This inspection took place on 11June 2015. The inspection was announced, which meant the provider knew we would be visiting. This was because we wanted to make sure the provider, or someone who could act on their behalf, would be available to support the inspection.

There was a registered manager in post. A registered manager is a person who has registered with the Care Quality Commission to manage the service. Like registered providers, they are ‘registered persons’. Registered persons have legal responsibility for meeting the requirements in the Health and Social Care Act 2008 and associated Regulations about how the service is run.

New Key Bristol provides care and support to people with learning disabilities in their own homes.

People received support which helped them stay safe. Risks to people were assessed and plans put in place to reduce these. However, people’s medicines were not always being managed in a safe way.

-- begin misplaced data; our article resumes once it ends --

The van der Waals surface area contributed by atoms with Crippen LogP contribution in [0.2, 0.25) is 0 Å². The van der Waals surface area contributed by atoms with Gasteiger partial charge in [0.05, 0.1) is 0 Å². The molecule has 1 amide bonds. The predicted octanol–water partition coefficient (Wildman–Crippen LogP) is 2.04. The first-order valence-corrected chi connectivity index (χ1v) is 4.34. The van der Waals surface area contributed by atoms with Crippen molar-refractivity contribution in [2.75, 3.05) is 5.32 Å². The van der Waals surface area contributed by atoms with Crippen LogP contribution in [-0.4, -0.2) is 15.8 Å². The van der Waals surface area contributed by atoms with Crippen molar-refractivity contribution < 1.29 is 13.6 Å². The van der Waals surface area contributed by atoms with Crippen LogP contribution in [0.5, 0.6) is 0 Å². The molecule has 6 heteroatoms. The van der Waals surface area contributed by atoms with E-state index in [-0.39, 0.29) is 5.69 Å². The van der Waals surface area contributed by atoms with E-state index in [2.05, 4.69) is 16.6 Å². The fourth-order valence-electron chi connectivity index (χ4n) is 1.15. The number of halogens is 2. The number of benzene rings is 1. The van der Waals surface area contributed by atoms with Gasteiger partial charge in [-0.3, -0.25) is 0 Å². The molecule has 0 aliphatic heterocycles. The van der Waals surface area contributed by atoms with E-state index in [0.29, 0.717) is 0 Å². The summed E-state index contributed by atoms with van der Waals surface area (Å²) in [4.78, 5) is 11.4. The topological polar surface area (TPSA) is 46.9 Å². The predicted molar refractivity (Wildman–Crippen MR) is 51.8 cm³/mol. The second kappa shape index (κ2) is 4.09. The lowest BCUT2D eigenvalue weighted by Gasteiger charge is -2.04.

Staff had got to know people well and there was good information about the way people liked to be supported. One person told us staff “followed a plan”. Care and support plans were updated so they reflected people’s current needs.

People’s rights were protected because staff understood their responsibilities in relation to the Mental Capacity Act 2005.

People spoke positively about the staff and how they were being treated. Staff were described as “friendly people”.

Staff received training and supervision which helped them to do their jobs well. Checks were carried out on staff to confirm they were suitable to be working with people who used the service.